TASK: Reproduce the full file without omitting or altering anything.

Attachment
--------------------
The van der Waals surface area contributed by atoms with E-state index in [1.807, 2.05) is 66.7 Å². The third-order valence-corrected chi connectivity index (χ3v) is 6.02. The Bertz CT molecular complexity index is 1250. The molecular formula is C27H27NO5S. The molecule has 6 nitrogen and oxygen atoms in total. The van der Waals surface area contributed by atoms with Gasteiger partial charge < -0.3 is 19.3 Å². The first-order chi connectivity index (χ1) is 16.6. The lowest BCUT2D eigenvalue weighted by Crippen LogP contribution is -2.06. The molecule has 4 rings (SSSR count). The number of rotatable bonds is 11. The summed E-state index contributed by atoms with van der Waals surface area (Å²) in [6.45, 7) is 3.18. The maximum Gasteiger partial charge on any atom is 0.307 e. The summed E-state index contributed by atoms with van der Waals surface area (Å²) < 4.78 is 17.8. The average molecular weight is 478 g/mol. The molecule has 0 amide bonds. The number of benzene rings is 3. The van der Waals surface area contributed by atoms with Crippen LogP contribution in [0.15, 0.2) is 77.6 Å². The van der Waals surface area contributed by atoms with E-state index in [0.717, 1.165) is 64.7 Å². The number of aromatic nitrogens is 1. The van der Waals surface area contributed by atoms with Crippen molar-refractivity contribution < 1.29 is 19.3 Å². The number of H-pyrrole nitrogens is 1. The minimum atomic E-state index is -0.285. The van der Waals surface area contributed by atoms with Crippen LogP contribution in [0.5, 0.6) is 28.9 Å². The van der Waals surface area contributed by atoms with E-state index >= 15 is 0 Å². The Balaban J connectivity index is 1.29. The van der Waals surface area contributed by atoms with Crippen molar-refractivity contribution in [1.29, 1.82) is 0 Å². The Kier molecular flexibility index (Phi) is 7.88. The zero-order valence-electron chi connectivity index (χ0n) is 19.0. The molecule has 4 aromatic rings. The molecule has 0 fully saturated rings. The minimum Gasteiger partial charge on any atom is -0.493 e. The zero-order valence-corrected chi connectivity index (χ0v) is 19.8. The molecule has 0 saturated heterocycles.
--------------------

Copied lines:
The van der Waals surface area contributed by atoms with E-state index in [1.807, 2.05) is 66.7 Å². The third-order valence-corrected chi connectivity index (χ3v) is 6.02. The Bertz CT molecular complexity index is 1250. The molecular formula is C27H27NO5S. The molecule has 6 nitrogen and oxygen atoms in total. The van der Waals surface area contributed by atoms with Gasteiger partial charge < -0.3 is 19.3 Å². The first-order chi connectivity index (χ1) is 16.6. The lowest BCUT2D eigenvalue weighted by Crippen LogP contribution is -2.06. The molecule has 4 rings (SSSR count). The number of rotatable bonds is 11. The summed E-state index contributed by atoms with van der Waals surface area (Å²) in [6.45, 7) is 3.18. The maximum Gasteiger partial charge on any atom is 0.307 e. The summed E-state index contributed by atoms with van der Waals surface area (Å²) < 4.78 is 17.8. The average molecular weight is 478 g/mol. The molecule has 0 amide bonds. The number of benzene rings is 3. The van der Waals surface area contributed by atoms with Crippen LogP contribution in [0.15, 0.2) is 77.6 Å². The van der Waals surface area contributed by atoms with E-state index in [0.717, 1.165) is 64.7 Å². The number of aromatic nitrogens is 1. The van der Waals surface area contributed by atoms with Crippen molar-refractivity contribution < 1.29 is 19.3 Å². The number of H-pyrrole nitrogens is 1. The minimum atomic E-state index is -0.285. The van der Waals surface area contributed by atoms with Crippen LogP contribution in [0.5, 0.6) is 28.9 Å². The van der Waals surface area contributed by atoms with E-state index >= 15 is 0 Å². The Balaban J connectivity index is 1.29. The van der Waals surface area contributed by atoms with Crippen molar-refractivity contribution in [1.29, 1.82) is 0 Å². The Kier molecular flexibility index (Phi) is 7.88. The zero-order valence-electron chi connectivity index (χ0n) is 19.0. The molecule has 4 aromatic rings. The molecule has 0 fully saturated rings. The minimum Gasteiger partial charge on any atom is -0.493 e. The zero-order valence-corrected chi connectivity index (χ0v) is 19.8. The molecule has 0 saturated heterocycles.